EdConnections in Action!
The School of Education’s primary student organization, EdConnections, was very active during the past fall semester. In addition to completing the Cakes for Kids project (see Cakes for Kids article in this newsletter), the group participated in the following activities:
- Collected school supplies and sent them to a Florida school devastated by Hurricane Irma. For more information, here is a news article on the donation: http://yoursun.com/sunnews/sebring/13491028-699/story.html.csp
- Volunteered at events for the Autism Cares Foundation: social dance, Halloween hayride and dance, coach bingo fundraiser, and winter holiday party.
- Invited two outside speakers to discuss topics of interest to students and faculty: Finders Teachers, Achievement House
- Hosted a thank-you lunch for SOE faculty and staff.
- Participated in a PJ Party in the HFU Library with Alpha House
EdConnections was capably led by the following officers: Sarah Pimble, President; Trish Stahmer, Vice-President; Emily Fox, Secretary; and Courtney Craig, Treasurer. The Faculty Moderator is Dr. Janet McNellis.
SOE Alumni Spotlight: Ashley (Coleman) Wakelee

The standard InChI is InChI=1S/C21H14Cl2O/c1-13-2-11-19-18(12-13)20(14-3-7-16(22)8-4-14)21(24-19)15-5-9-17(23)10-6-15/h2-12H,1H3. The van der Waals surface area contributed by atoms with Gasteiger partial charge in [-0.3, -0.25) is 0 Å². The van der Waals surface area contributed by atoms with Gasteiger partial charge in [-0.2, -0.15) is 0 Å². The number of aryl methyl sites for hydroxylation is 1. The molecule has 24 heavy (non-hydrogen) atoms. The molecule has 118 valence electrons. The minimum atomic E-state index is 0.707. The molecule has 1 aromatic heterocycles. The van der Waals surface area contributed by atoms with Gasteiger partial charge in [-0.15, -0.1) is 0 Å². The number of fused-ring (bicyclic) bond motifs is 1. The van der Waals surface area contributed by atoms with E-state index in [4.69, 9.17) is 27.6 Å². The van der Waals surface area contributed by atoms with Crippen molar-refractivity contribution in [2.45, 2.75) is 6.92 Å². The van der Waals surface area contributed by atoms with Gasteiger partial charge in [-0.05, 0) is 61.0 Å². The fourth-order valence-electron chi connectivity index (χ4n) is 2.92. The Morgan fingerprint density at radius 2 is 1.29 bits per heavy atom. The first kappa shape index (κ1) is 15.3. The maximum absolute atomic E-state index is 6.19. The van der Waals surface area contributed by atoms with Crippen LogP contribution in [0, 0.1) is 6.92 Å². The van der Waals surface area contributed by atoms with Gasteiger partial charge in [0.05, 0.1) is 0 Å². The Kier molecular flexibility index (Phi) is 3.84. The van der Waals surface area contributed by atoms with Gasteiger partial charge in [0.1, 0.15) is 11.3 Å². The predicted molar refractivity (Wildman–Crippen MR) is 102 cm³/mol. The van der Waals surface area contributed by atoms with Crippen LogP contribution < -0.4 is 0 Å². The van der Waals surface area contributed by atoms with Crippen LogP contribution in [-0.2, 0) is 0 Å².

SOE adjunct faculty member, Ashley Coleman Wakelee, has been part of Holy Family University since her childhood. As an elementary school student, she participated in the Holy Family University Summer Reading Program. Her parents were near because her dad, Gary, oversaw the university’s audiovisual services and IT Help Desk, while her mom, Christine, served as a Financial Aid Data Specialist on campus. Ashley remained close as she attended Nazareth Academy High School and then returned to Holy Family University to pursue a bachelor’s degree in education. She graduated Magna Cum Laude, attained certification in Elementary and Special Education, and was inducted into Kappa Delta Pi, the education honors society.
After graduation, Ashley taught in Southwest Philadelphia for six years. For the first five years, she was a special education teacher working with students in grades 4-6. After seeing how much her students struggled with the foundational skills of literacy, she decided to become a reading specialist. She chose Holy Family University and earned her master's degree in education with a reading specialist certification. She also became a member of Alpha Upsilon Alpha, the University’s Chapter of the International Literacy Association.
In 2016, Ashley was offered a teaching position at Logan Township Middle School in Logan Township, New Jersey. She currently serves as an LLD (Language Learning Disabilities) teacher working with 6th, 7th, and 8th graders. In the 2017-2018 academic year, she is also serving as the Technology User Representative for her building. She strives to stay current with the latest technology trends in the classroom and is excited to pilot new technologies.
Reflecting on her experiences, Ashley states, “I’m so grateful for all of the opportunities that Holy Family has offered me. The most memorable were the chances I had to travel. I got to go to England, France, China, and Hong Kong. I also got to go on a retreat to Ecuador. Now, I’m glad I get to “give back” a little and teach the future reading specialists!”